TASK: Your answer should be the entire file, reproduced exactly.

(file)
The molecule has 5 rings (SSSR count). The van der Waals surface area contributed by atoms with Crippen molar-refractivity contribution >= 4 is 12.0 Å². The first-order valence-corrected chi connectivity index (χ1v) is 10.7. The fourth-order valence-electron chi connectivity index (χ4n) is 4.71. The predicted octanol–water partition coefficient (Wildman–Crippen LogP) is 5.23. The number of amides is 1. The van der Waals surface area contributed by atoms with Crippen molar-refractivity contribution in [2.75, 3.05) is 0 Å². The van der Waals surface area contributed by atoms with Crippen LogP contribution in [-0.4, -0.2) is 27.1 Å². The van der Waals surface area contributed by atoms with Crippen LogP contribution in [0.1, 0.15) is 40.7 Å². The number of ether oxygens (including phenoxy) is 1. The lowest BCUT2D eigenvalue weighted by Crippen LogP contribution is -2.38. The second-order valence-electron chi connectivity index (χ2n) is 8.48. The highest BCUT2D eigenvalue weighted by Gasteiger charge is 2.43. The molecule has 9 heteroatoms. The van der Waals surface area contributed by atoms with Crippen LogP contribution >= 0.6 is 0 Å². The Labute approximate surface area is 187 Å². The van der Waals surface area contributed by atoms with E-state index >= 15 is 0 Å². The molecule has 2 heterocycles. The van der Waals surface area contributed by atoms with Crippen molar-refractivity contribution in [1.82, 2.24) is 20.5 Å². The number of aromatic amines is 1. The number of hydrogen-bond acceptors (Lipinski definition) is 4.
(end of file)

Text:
The molecule has 5 rings (SSSR count). The van der Waals surface area contributed by atoms with Crippen molar-refractivity contribution >= 4 is 12.0 Å². The first-order valence-corrected chi connectivity index (χ1v) is 10.7. The fourth-order valence-electron chi connectivity index (χ4n) is 4.71. The predicted octanol–water partition coefficient (Wildman–Crippen LogP) is 5.23. The number of amides is 1. The van der Waals surface area contributed by atoms with Crippen molar-refractivity contribution in [2.75, 3.05) is 0 Å². The van der Waals surface area contributed by atoms with Crippen LogP contribution in [-0.4, -0.2) is 27.1 Å². The van der Waals surface area contributed by atoms with Crippen LogP contribution in [0.1, 0.15) is 40.7 Å². The number of ether oxygens (including phenoxy) is 1. The lowest BCUT2D eigenvalue weighted by Crippen LogP contribution is -2.38. The second-order valence-electron chi connectivity index (χ2n) is 8.48. The highest BCUT2D eigenvalue weighted by Gasteiger charge is 2.43. The molecule has 9 heteroatoms. The van der Waals surface area contributed by atoms with Crippen LogP contribution >= 0.6 is 0 Å². The Labute approximate surface area is 187 Å². The van der Waals surface area contributed by atoms with E-state index >= 15 is 0 Å². The molecule has 2 heterocycles. The van der Waals surface area contributed by atoms with Crippen molar-refractivity contribution in [1.82, 2.24) is 20.5 Å². The number of aromatic amines is 1. The number of hydrogen-bond acceptors (Lipinski definition) is 4.